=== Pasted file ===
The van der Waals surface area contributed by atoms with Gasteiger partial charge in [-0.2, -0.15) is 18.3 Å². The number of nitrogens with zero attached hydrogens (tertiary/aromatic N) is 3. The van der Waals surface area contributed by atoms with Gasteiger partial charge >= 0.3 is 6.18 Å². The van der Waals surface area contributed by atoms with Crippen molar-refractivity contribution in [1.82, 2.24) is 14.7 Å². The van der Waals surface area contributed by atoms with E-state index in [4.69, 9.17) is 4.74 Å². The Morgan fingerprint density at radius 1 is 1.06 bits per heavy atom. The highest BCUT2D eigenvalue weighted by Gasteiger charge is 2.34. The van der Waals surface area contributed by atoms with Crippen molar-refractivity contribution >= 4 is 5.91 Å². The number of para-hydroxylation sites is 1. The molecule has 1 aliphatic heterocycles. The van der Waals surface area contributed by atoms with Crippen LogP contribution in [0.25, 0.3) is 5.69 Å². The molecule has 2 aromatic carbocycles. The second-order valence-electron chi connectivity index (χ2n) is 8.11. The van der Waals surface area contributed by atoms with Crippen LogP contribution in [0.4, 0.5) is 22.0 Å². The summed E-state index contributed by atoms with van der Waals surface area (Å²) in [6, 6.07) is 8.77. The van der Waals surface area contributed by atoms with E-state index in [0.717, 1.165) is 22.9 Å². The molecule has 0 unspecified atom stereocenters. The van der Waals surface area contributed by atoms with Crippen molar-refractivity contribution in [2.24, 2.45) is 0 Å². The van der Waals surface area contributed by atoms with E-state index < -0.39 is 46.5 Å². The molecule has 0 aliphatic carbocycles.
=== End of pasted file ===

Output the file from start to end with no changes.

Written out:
The van der Waals surface area contributed by atoms with Gasteiger partial charge in [-0.2, -0.15) is 18.3 Å². The number of nitrogens with zero attached hydrogens (tertiary/aromatic N) is 3. The van der Waals surface area contributed by atoms with Gasteiger partial charge >= 0.3 is 6.18 Å². The van der Waals surface area contributed by atoms with Crippen molar-refractivity contribution in [1.82, 2.24) is 14.7 Å². The van der Waals surface area contributed by atoms with E-state index in [4.69, 9.17) is 4.74 Å². The Morgan fingerprint density at radius 1 is 1.06 bits per heavy atom. The highest BCUT2D eigenvalue weighted by Gasteiger charge is 2.34. The van der Waals surface area contributed by atoms with Crippen molar-refractivity contribution >= 4 is 5.91 Å². The number of para-hydroxylation sites is 1. The molecule has 1 aliphatic heterocycles. The van der Waals surface area contributed by atoms with Crippen LogP contribution in [0.25, 0.3) is 5.69 Å². The molecule has 2 aromatic carbocycles. The second-order valence-electron chi connectivity index (χ2n) is 8.11. The van der Waals surface area contributed by atoms with Crippen LogP contribution in [0.4, 0.5) is 22.0 Å². The summed E-state index contributed by atoms with van der Waals surface area (Å²) in [6, 6.07) is 8.77. The van der Waals surface area contributed by atoms with E-state index in [0.717, 1.165) is 22.9 Å². The molecule has 0 unspecified atom stereocenters. The van der Waals surface area contributed by atoms with Crippen molar-refractivity contribution in [2.24, 2.45) is 0 Å². The van der Waals surface area contributed by atoms with E-state index < -0.39 is 46.5 Å². The molecule has 0 aliphatic carbocycles.